The Mouseketeers in Iraq (2004)
The Mouseketeer Paintings

As with most children of the 1950s and 1960s, I was enthralled with the Mouseketeers. I wanted what they had—talent, beauty, fame—but wasn’t sure how it attain it, especially in Lexington, Kentucky. My friends and I wrote plays, made costumes, persuaded our neighbors to watch our performances, and yearned for that lucky break, the moment when some mythical adult would validate us, would lift us out of obscurity, would sprinkle fairy dust on our heads. 

The Mouseketeer paintings are based partially on the remembered and imagined recollections of my childhood aspirations, and partially on photographs reproduced in a history of the Mouseketeers.  A graphite scrawled text—written over and over until the words become impossible to read—forms the background of the paintings.  This “fairy tale” is my creation, a dream of glory, a mantra of hope. The stark black gesso and graphite background of the paintings are then overlaid with an image of a Mouseketeer painted with Tar Gel—an acrylic medium that when tinted pink is as sticky and sweet as desire can be.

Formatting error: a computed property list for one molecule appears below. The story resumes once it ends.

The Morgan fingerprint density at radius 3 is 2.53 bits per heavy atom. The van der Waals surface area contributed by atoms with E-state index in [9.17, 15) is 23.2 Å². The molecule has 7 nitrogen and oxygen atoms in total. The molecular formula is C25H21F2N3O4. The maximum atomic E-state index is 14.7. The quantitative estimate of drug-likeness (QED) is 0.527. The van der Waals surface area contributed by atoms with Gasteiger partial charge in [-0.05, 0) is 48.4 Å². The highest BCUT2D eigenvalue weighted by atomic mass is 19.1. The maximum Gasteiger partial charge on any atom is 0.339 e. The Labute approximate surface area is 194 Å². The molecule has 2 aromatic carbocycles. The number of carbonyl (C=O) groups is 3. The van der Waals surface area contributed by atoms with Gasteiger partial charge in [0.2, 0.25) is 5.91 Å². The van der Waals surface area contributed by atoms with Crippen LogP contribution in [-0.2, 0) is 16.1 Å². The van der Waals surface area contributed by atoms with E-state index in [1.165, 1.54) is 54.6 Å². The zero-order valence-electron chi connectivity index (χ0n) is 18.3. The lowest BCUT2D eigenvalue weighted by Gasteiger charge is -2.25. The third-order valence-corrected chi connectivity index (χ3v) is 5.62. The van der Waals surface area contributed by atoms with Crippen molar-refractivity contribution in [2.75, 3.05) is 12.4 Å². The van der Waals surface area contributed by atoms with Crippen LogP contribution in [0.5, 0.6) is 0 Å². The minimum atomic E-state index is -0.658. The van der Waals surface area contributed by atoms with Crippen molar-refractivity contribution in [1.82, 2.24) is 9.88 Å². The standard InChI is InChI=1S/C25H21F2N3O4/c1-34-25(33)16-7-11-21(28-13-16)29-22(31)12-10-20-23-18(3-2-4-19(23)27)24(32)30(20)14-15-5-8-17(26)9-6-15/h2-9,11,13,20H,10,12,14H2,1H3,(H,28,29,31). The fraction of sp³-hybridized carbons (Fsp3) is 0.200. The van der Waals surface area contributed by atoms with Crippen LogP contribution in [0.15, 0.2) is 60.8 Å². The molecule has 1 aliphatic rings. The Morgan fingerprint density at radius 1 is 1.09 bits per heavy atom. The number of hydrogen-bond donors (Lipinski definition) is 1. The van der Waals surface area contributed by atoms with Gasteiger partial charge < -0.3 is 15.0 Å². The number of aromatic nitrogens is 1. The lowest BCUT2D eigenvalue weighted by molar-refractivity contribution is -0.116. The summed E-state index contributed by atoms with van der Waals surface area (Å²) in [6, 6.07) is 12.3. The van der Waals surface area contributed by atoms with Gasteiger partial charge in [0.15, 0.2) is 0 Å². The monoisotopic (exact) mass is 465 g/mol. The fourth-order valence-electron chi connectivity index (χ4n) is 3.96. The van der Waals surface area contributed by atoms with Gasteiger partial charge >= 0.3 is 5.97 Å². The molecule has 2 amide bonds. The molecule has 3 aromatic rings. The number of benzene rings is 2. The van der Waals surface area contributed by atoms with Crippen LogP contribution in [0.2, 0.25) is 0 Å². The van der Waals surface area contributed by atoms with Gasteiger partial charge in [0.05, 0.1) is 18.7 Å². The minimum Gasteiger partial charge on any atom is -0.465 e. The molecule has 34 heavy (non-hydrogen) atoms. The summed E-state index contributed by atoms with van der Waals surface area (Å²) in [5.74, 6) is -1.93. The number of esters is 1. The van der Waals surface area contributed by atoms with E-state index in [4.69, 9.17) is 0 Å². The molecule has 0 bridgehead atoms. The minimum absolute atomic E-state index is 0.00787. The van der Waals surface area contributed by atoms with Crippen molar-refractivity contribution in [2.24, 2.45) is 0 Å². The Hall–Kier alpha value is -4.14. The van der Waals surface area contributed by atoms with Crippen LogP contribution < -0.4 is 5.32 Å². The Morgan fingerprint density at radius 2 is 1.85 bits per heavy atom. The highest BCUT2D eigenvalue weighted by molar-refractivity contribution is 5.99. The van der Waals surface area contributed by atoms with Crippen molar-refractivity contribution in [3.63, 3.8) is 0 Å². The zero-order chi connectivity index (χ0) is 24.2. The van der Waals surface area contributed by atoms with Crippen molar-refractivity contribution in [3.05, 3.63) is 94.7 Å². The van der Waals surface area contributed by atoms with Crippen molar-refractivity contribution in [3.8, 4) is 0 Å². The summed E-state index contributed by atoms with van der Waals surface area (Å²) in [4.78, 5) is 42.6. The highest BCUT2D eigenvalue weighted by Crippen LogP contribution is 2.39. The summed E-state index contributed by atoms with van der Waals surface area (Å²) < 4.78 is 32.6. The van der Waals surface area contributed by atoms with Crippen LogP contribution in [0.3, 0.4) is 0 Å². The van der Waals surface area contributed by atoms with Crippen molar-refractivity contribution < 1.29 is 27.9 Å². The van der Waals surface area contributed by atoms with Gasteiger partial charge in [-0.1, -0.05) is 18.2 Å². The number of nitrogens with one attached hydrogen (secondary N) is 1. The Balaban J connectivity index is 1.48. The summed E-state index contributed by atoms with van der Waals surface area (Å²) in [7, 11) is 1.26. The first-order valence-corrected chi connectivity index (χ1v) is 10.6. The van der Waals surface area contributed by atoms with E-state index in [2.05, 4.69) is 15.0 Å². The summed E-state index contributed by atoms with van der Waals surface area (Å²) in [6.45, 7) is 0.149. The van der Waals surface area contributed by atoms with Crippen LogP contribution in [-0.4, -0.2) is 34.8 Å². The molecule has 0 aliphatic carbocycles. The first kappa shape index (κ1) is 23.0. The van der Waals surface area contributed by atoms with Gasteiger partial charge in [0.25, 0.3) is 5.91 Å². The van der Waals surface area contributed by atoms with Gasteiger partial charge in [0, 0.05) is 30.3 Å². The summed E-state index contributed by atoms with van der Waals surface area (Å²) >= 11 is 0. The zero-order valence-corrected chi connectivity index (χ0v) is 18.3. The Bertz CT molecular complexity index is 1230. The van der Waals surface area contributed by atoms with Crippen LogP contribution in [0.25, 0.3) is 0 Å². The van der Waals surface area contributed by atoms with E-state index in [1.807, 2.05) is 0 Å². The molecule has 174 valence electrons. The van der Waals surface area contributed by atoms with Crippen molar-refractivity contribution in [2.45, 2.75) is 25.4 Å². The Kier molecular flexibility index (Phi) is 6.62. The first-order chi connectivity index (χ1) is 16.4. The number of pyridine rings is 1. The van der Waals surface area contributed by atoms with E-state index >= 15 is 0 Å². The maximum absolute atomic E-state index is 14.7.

In 2004, this series evolved into paintings on the subject of war, The Mouseketeers in Iraq. The “backdrop paper” is a soldier’s report from the battlefront. As harsh as the Mouseketeers in Iraq might appear, the subject matter of these paintings, the resilience of the human spirit, transcends the physical destruction of the individuals portrayed.

Like all dreams, the reality of life is much different than we might anticipate. There may be cracks and crevices, where darkness slips in. The smooth and glossy surface may bubble and flow like lava. Innocence may be lost and beauty defiled. However, there is a magnificence in this process of living, akin to the process of making art. Both can be fulfilling, profoundly invigorating. 
and arduous—a constant testing of our imagination, a “wish upon a star.” 

Judith Page